Milk at his side steamed out of chipped cup. He smelt the morning, and knew that the cocks in the yard were putting back their heads and crowing at the sun. What were the sheets around him if not the covering sheets of the dead? What was the busy-voiced clock, sounding between photographs of mother and dead wife, if not the voice of an old enemy?
Dylan Thomas, 'The Visitor,' from Adventures in the Skin Trade, New Directions, 1964, p. 70.
TIME: Indeterminate (19th or 20th C.?)
CIRCUMSTANCE: an invalid
With such surprise, he thought, do the dead follow the movements of the quick, seeing the bloom under the living skin. She would be singing as she moved from mantelpiece to window, putting things right, or should be humming like a bee about her work. But if she had spoken, or laughed, or struck her nails against the thin metal of the candlesticks, drawing forth a bell-note, or if the room had been suddenly crowded with the noises of birds, he would have wept again.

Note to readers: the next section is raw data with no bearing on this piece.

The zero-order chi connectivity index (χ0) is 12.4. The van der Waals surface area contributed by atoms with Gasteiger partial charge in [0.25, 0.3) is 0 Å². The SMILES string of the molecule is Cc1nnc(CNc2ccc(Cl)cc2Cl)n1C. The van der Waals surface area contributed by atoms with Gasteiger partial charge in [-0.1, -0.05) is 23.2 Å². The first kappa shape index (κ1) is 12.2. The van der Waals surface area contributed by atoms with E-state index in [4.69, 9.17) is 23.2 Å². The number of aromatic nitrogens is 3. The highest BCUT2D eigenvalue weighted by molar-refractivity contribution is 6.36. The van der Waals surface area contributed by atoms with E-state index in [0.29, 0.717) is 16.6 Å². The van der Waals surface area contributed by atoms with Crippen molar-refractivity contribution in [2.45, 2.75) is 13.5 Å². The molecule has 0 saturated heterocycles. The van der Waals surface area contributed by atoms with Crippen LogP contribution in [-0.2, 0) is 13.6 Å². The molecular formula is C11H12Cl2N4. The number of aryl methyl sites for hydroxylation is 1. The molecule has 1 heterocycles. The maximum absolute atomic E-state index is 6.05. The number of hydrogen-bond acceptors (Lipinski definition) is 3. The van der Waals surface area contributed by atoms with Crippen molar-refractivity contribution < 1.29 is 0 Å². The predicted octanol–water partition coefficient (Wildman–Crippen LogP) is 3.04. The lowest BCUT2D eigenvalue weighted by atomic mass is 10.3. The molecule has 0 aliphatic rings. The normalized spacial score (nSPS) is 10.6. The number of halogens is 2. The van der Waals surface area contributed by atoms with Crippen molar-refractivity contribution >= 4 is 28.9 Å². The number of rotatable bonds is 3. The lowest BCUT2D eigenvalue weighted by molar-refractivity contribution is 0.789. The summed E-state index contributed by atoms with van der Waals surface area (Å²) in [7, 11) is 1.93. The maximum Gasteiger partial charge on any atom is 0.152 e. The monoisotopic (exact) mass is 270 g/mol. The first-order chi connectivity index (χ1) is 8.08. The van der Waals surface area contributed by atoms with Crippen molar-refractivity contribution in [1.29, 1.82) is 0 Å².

Dylan Thomas, 'The Visitor,' from Adventures in the Skin Trade, New Directions, 1964, p. 72.
TIME: l9th or 20th C.?
CIRCUMSTANCE: an invalid imagines his wife nursing him
From the woods on either side came the sharp crack of guns and the pheasants falling like a rain. But soon the night was silent, softening the triggers of the fallen twigs that had snapped out under Callaghan's feet ... He heard Callaghan's laughter like a rattle of thunder that the wind took up and doubled. There was a shouting in the wind, a commotion under the surface of the earth ... The cock cried again, and a bird whistled like a scythe through wheat.
Dylan Thomas, 'The Visitor,' from Adventures in The Skin Trade, New Directions, 1964, p. 75 -77.
TIME: 19th or 20th c.?
CIRCUMSTANCE: a dying man dreams before death